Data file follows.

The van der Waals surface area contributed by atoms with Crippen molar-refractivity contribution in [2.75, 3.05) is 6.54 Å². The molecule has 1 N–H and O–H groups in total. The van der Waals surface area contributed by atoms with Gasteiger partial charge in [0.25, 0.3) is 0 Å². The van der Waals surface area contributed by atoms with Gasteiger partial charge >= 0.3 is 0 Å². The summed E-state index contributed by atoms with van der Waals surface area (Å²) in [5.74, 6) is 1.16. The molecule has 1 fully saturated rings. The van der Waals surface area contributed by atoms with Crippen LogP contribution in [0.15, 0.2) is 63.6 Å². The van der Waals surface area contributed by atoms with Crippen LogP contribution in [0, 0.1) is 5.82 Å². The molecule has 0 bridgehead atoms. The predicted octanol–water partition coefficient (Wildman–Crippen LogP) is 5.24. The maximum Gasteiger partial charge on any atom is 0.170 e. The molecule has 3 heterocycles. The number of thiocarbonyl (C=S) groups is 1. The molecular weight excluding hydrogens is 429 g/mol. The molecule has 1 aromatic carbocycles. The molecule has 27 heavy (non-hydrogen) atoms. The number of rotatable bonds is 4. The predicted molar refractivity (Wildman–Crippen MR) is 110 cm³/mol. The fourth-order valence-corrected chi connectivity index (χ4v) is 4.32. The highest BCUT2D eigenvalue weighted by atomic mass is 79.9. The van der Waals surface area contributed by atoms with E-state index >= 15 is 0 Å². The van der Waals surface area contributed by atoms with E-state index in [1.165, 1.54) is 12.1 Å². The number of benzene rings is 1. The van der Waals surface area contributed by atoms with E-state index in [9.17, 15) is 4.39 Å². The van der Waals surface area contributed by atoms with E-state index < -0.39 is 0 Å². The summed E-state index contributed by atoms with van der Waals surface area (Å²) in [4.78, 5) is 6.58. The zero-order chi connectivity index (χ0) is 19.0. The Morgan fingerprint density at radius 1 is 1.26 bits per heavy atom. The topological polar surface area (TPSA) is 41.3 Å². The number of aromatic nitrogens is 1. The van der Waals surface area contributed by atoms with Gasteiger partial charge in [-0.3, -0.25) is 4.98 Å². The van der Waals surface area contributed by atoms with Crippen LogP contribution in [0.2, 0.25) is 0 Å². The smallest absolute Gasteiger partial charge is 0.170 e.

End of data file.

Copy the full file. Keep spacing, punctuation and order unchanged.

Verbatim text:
The van der Waals surface area contributed by atoms with Crippen molar-refractivity contribution in [2.75, 3.05) is 6.54 Å². The molecule has 1 N–H and O–H groups in total. The van der Waals surface area contributed by atoms with Gasteiger partial charge in [0.25, 0.3) is 0 Å². The van der Waals surface area contributed by atoms with Gasteiger partial charge >= 0.3 is 0 Å². The summed E-state index contributed by atoms with van der Waals surface area (Å²) in [5.74, 6) is 1.16. The molecule has 1 fully saturated rings. The van der Waals surface area contributed by atoms with Crippen LogP contribution in [0.15, 0.2) is 63.6 Å². The van der Waals surface area contributed by atoms with Crippen LogP contribution in [0, 0.1) is 5.82 Å². The molecule has 0 bridgehead atoms. The predicted octanol–water partition coefficient (Wildman–Crippen LogP) is 5.24. The maximum Gasteiger partial charge on any atom is 0.170 e. The molecule has 3 heterocycles. The number of thiocarbonyl (C=S) groups is 1. The molecular weight excluding hydrogens is 429 g/mol. The molecule has 1 aromatic carbocycles. The molecule has 27 heavy (non-hydrogen) atoms. The number of rotatable bonds is 4. The predicted molar refractivity (Wildman–Crippen MR) is 110 cm³/mol. The fourth-order valence-corrected chi connectivity index (χ4v) is 4.32. The highest BCUT2D eigenvalue weighted by atomic mass is 79.9. The van der Waals surface area contributed by atoms with E-state index >= 15 is 0 Å². The van der Waals surface area contributed by atoms with E-state index in [1.165, 1.54) is 12.1 Å². The number of benzene rings is 1. The van der Waals surface area contributed by atoms with E-state index in [9.17, 15) is 4.39 Å². The van der Waals surface area contributed by atoms with E-state index < -0.39 is 0 Å². The summed E-state index contributed by atoms with van der Waals surface area (Å²) in [4.78, 5) is 6.58. The zero-order chi connectivity index (χ0) is 19.0. The Morgan fingerprint density at radius 1 is 1.26 bits per heavy atom. The topological polar surface area (TPSA) is 41.3 Å². The number of aromatic nitrogens is 1. The van der Waals surface area contributed by atoms with Gasteiger partial charge in [-0.3, -0.25) is 4.98 Å². The van der Waals surface area contributed by atoms with Crippen LogP contribution in [0.2, 0.25) is 0 Å². The smallest absolute Gasteiger partial charge is 0.170 e.